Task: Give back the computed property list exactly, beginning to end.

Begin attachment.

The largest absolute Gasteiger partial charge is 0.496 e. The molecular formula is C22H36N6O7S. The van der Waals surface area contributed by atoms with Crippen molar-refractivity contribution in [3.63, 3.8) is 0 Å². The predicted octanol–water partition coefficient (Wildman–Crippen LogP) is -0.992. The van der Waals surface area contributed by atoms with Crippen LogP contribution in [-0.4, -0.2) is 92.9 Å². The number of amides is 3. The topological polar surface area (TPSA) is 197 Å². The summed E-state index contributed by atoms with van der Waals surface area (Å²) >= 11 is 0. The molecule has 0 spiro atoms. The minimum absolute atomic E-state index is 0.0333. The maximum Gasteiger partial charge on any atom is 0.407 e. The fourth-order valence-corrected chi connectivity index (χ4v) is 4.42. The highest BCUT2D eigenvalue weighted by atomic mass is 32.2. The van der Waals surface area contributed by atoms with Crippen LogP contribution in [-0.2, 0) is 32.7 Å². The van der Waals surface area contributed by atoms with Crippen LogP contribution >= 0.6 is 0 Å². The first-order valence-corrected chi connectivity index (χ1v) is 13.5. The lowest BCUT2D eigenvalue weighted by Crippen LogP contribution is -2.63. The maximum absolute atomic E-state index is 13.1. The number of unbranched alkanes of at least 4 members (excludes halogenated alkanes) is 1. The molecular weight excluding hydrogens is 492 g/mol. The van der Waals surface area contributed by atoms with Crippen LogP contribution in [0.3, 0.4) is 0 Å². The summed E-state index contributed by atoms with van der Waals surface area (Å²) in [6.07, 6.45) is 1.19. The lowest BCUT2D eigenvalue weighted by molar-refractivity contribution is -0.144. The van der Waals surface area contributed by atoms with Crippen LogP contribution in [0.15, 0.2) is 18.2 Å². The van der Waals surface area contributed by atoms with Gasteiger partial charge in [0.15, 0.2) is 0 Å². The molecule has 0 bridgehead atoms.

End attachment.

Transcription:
The largest absolute Gasteiger partial charge is 0.496 e. The molecular formula is C22H36N6O7S. The van der Waals surface area contributed by atoms with Crippen molar-refractivity contribution in [3.63, 3.8) is 0 Å². The predicted octanol–water partition coefficient (Wildman–Crippen LogP) is -0.992. The van der Waals surface area contributed by atoms with Crippen LogP contribution in [-0.4, -0.2) is 92.9 Å². The number of amides is 3. The topological polar surface area (TPSA) is 197 Å². The summed E-state index contributed by atoms with van der Waals surface area (Å²) >= 11 is 0. The molecule has 0 spiro atoms. The minimum absolute atomic E-state index is 0.0333. The maximum Gasteiger partial charge on any atom is 0.407 e. The fourth-order valence-corrected chi connectivity index (χ4v) is 4.42. The highest BCUT2D eigenvalue weighted by atomic mass is 32.2. The van der Waals surface area contributed by atoms with Crippen LogP contribution in [-0.2, 0) is 32.7 Å². The van der Waals surface area contributed by atoms with Crippen LogP contribution >= 0.6 is 0 Å². The first-order valence-corrected chi connectivity index (χ1v) is 13.5. The lowest BCUT2D eigenvalue weighted by Crippen LogP contribution is -2.63. The maximum absolute atomic E-state index is 13.1. The number of unbranched alkanes of at least 4 members (excludes halogenated alkanes) is 1. The molecular weight excluding hydrogens is 492 g/mol. The van der Waals surface area contributed by atoms with Crippen LogP contribution in [0.3, 0.4) is 0 Å². The summed E-state index contributed by atoms with van der Waals surface area (Å²) in [6.07, 6.45) is 1.19. The lowest BCUT2D eigenvalue weighted by molar-refractivity contribution is -0.144. The van der Waals surface area contributed by atoms with Crippen LogP contribution in [0.15, 0.2) is 18.2 Å². The van der Waals surface area contributed by atoms with Gasteiger partial charge in [0.15, 0.2) is 0 Å². The molecule has 0 bridgehead atoms.